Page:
“With clear, intimate writing, this small book addresses burdens carried by so many of us. On each page, truth and love are blended so that real life is the arena and the real God is the center. If we anxious ones will open its pages, we will again find God drawing wondrously near to us.”
Andrew Nicholls, Director of Pastoral Care, Oak Hill College, London; coauthor of Real Change: Becoming More Like Jesus in Everyday Life

“If you struggle with worry and fear, digest these bite-size chunks each day for fifty days, and I promise that your love for Christ will grow. Ed Welch’s A Small Book for the Anxious Heart is a goldmine of biblical truths for the worried soul.”
Deepak Reju, Pastor of Biblical Counseling and Family Ministry, Capitol Hill Baptist Church, Washington, DC; author of On Guard and She’s Got the Wrong Guy

“Popular anxiety treatments are generally designed for the isolated individual. Ed refuses to concede isolation as the given, and helps us find God and others nearby when we are afraid. So we get to join him in finding today’s manna, living in today rather than tomorrow, and finding refuge from all that is so understandably scary.”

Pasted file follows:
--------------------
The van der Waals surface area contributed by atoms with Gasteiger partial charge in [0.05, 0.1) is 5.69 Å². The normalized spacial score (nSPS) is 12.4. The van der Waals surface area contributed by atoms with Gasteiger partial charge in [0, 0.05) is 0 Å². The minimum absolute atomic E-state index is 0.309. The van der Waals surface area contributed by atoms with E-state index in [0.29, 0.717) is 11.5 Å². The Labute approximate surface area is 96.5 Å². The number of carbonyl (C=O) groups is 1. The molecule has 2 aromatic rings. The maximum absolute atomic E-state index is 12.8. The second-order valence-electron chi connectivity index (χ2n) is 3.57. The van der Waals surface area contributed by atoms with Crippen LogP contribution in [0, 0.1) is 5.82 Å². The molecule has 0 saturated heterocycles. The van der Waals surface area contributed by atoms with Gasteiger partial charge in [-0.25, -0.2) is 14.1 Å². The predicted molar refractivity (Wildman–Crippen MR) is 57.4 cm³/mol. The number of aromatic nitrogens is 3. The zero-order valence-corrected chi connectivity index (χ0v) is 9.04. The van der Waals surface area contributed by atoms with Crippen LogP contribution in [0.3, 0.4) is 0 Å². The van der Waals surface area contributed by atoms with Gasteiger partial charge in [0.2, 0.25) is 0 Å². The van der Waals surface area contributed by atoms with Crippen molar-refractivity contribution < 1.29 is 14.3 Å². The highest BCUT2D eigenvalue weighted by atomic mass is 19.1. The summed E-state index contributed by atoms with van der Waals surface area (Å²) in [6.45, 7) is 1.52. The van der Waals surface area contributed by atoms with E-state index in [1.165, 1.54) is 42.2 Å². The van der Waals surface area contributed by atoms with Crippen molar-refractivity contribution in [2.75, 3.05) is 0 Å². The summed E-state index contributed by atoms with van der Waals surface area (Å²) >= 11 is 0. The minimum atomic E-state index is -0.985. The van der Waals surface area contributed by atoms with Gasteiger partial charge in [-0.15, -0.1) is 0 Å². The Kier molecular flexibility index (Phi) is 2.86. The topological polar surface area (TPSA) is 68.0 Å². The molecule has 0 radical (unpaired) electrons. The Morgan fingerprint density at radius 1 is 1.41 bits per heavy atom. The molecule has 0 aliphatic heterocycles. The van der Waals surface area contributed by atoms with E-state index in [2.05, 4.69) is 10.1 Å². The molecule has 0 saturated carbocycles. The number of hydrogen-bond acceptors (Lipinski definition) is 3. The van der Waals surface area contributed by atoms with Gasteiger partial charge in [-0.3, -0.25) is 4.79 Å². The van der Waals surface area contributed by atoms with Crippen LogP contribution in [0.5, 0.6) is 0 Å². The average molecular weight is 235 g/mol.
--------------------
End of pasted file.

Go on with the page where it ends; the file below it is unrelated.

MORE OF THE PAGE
Michael Gembola, Executive Director, Blue Ridge Christian Counseling

“This is exactly what my anxious heart needed: briefly explained, surgically precise, and accurately applied Scripture to the very site of each metastasis and malignant cause of anxiety, fear, and worry within me. Repentance and renewed faith flourished within me as I savored every line of this welcome tool of grace.”
Joseph Vincent Novenson, Pastor, Lookout Mountain Presbyterian Church, TN

Additional Details

0.45 LBS
4.30 (in)
6.30 (in)
0.60 (in)
Edward T. Welch
Publication Date:
Page Count:
A Small Book
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9 Reviews

  • 3
    A little book of reflections for those struggling with worries and anxieties

    Published by Wendy on 12 01 2019